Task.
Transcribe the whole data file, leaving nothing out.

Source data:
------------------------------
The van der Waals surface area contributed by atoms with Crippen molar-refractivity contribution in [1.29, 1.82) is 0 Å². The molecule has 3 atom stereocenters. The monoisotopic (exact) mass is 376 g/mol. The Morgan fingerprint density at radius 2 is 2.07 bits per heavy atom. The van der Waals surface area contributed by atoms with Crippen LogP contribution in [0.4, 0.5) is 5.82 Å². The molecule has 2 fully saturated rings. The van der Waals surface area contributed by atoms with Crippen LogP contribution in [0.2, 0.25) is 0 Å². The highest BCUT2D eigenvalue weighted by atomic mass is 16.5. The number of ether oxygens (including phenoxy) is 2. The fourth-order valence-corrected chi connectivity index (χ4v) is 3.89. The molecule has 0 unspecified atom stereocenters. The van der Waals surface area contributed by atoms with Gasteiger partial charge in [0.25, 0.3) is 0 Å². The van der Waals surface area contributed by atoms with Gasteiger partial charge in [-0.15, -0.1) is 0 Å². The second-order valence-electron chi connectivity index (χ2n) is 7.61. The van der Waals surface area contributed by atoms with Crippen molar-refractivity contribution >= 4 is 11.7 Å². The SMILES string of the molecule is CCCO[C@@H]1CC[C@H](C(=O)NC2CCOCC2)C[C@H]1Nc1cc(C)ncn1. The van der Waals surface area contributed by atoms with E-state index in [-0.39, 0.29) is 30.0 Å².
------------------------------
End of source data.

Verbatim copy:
The van der Waals surface area contributed by atoms with Crippen molar-refractivity contribution in [1.29, 1.82) is 0 Å². The molecule has 3 atom stereocenters. The monoisotopic (exact) mass is 376 g/mol. The Morgan fingerprint density at radius 2 is 2.07 bits per heavy atom. The van der Waals surface area contributed by atoms with Crippen LogP contribution in [0.4, 0.5) is 5.82 Å². The molecule has 2 fully saturated rings. The van der Waals surface area contributed by atoms with Crippen LogP contribution in [0.2, 0.25) is 0 Å². The highest BCUT2D eigenvalue weighted by atomic mass is 16.5. The number of ether oxygens (including phenoxy) is 2. The fourth-order valence-corrected chi connectivity index (χ4v) is 3.89. The molecule has 0 unspecified atom stereocenters. The van der Waals surface area contributed by atoms with Gasteiger partial charge in [0.25, 0.3) is 0 Å². The van der Waals surface area contributed by atoms with Gasteiger partial charge in [-0.15, -0.1) is 0 Å². The second-order valence-electron chi connectivity index (χ2n) is 7.61. The van der Waals surface area contributed by atoms with Crippen molar-refractivity contribution >= 4 is 11.7 Å². The SMILES string of the molecule is CCCO[C@@H]1CC[C@H](C(=O)NC2CCOCC2)C[C@H]1Nc1cc(C)ncn1. The van der Waals surface area contributed by atoms with E-state index in [-0.39, 0.29) is 30.0 Å².